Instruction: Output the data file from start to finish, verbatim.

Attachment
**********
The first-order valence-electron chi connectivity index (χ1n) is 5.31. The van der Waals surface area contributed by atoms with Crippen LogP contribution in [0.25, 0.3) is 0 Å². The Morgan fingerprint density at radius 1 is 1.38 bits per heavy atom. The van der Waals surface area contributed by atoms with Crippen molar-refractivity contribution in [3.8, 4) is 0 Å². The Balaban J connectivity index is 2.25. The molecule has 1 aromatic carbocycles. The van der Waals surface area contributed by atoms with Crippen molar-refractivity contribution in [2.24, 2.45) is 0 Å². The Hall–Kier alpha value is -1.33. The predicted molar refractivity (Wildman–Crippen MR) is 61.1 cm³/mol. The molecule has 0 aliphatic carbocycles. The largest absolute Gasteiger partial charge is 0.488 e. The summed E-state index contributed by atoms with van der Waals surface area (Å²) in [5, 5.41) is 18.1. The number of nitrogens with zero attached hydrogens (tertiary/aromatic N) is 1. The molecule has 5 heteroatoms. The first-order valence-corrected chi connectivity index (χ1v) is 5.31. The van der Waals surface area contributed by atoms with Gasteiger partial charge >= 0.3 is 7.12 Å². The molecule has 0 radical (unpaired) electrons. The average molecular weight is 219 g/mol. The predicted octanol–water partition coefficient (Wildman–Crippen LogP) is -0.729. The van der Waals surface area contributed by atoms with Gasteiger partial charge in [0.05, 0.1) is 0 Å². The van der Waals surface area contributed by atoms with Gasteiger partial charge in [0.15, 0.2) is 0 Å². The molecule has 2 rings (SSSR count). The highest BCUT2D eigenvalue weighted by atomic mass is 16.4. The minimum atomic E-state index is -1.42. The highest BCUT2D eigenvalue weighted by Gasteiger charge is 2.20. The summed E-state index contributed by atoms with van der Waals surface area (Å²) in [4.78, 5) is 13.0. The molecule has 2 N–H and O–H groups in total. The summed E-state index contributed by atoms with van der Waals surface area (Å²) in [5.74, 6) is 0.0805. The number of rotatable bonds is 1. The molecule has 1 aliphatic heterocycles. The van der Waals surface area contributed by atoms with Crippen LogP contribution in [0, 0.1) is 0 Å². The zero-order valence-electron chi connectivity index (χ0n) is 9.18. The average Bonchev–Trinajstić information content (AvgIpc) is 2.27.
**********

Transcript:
The first-order valence-electron chi connectivity index (χ1n) is 5.31. The van der Waals surface area contributed by atoms with Crippen LogP contribution in [0.25, 0.3) is 0 Å². The Morgan fingerprint density at radius 1 is 1.38 bits per heavy atom. The van der Waals surface area contributed by atoms with Crippen molar-refractivity contribution in [3.8, 4) is 0 Å². The Balaban J connectivity index is 2.25. The molecule has 1 aromatic carbocycles. The van der Waals surface area contributed by atoms with Crippen molar-refractivity contribution in [2.24, 2.45) is 0 Å². The Hall–Kier alpha value is -1.33. The predicted molar refractivity (Wildman–Crippen MR) is 61.1 cm³/mol. The molecule has 0 aliphatic carbocycles. The largest absolute Gasteiger partial charge is 0.488 e. The summed E-state index contributed by atoms with van der Waals surface area (Å²) in [5, 5.41) is 18.1. The number of nitrogens with zero attached hydrogens (tertiary/aromatic N) is 1. The molecule has 5 heteroatoms. The first-order valence-corrected chi connectivity index (χ1v) is 5.31. The van der Waals surface area contributed by atoms with Gasteiger partial charge >= 0.3 is 7.12 Å². The molecule has 0 radical (unpaired) electrons. The average molecular weight is 219 g/mol. The predicted octanol–water partition coefficient (Wildman–Crippen LogP) is -0.729. The van der Waals surface area contributed by atoms with Gasteiger partial charge in [0.05, 0.1) is 0 Å². The van der Waals surface area contributed by atoms with Gasteiger partial charge in [0.15, 0.2) is 0 Å². The molecule has 2 rings (SSSR count). The highest BCUT2D eigenvalue weighted by atomic mass is 16.4. The minimum atomic E-state index is -1.42. The highest BCUT2D eigenvalue weighted by Gasteiger charge is 2.20. The summed E-state index contributed by atoms with van der Waals surface area (Å²) in [4.78, 5) is 13.0. The molecule has 2 N–H and O–H groups in total. The summed E-state index contributed by atoms with van der Waals surface area (Å²) in [5.74, 6) is 0.0805. The number of rotatable bonds is 1. The molecule has 1 aliphatic heterocycles. The van der Waals surface area contributed by atoms with Crippen LogP contribution in [0, 0.1) is 0 Å². The zero-order valence-electron chi connectivity index (χ0n) is 9.18. The average Bonchev–Trinajstić information content (AvgIpc) is 2.27.